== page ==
On May 5, a group of approximately 40 volunteers – all women – turned out to help build one home and renovate another in Bay St. Louis for the Bay-Waveland Area Habitat for Humanity.
These projects represented yet another step toward recovery for the town that was "ground zero" for Hurricane Katrina in 2005.
"You just have to push on," said Susan Daigre, director of resource development for the Habitat chapter. "Here’s what we have. Now, let’s build on that. That’s all you can do."
The new-build will be the home of Tammy Sigsworth and her three children. She had been forced to stay with family, and now can look forward to a home of her own.
"It just means so much," said Sigsworth, tears streaming down her face. "This town has such a sense of community. I can’t describe how I feel right now."
The two Habitat projects bring the chapter’s total to 140 new housing units. Helping to rebuild homes – and lives – came easy for many of the volunteers, who suffered catastrophic losses of their own.
Daigre is one of those victims. She owned a small, independent bookstore in Bay St. Louis before Katrina.
"It went away with the storm," she said without emotion. Asked if the five years since the storm had eased the pain of the loss, she said with a dismissive wave of her hand, "Oh, you move on."
However, Moynan found an opportunity to not only rebuild her business and life, but also those of her neighbors. Moynan built a larger facility that now houses Maggie May’s as well as eight tenants – five businesses and three art studios.
"It feels great to be here and help," Moynan said. "The amount of rebuilding that has occurred just over the last year is incredible."
Moynan’s business partner, Cindy Mirambell, was also helping with the Habitat projects. Mirambell operates Lulu’s, a gourmet shop/restaurant. She reports business has been good lately in the historic downtown.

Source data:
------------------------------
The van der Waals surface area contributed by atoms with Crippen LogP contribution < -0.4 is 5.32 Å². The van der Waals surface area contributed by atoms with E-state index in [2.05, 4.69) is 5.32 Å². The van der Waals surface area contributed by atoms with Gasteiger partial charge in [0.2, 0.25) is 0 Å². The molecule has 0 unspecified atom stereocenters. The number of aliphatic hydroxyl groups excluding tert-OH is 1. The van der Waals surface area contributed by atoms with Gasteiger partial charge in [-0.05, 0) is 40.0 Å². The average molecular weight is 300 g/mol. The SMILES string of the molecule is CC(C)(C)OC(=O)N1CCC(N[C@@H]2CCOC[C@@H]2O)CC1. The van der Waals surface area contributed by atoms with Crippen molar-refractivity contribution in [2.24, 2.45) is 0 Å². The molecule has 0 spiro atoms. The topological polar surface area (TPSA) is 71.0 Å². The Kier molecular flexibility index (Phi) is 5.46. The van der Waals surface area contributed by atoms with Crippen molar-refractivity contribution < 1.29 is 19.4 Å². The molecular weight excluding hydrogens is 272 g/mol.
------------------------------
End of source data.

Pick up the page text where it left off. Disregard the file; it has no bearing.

Sherri Bevis, executive director of the Bay-Waveland Main Street Association, said Hancock County’s decision to leave the seat of government and the courthouse downtown was huge for merchants. Retail follows people, and she said if the courthouse had closed, it would have been a crippling blow to downtown business owners.
Still, there is much to be done. A drive down Beach Boulevard reveals just how far recovery has come – or not. Beach Boulevard, from U.S. 90 south to St. Stanislaus College, sports new pavement, neat sidewalks and rebuilt homes and businesses, though some structures remain shuttered.
Then, the pavement ends, and Beach Boulevard turns into a pitted, sand-covered "road." Whole blocks are lined with nothing but driveways leading to slabs.
Still, there were a number of people out on the beaches, walking, fishing and sunbathing. The pedestrian walkway on the new Bay St. Louis U.S. 90 bridge was busy with walkers, joggers and cyclists.
No one seemed to be overly concerned with the Gulf oil spill that literally looms on the area’s horizon. The week before, residents reported the smell of oil in the air. But other than oil-skimming booms stretched across the Bay of St. Louis at the railroad bridge just south of U.S. 90, there were no signs that a disaster was imminent.
Rep. Gene Taylor (D-Miss.) maintains an office next door to the Habitat headquarters in Bay St. Louis. Chris Lagarde, a member of Taylor’s staff, was manning the office, and said he had been busy trying to allay fears.
That seemed to be the mood of the Habitat volunteers, too.
"We can handle it," Daigre said.
Beavis echoed Daigre, and then adjusted her hardhat. "I’ve never hammered a nail in my life," she said, laughed and went to work.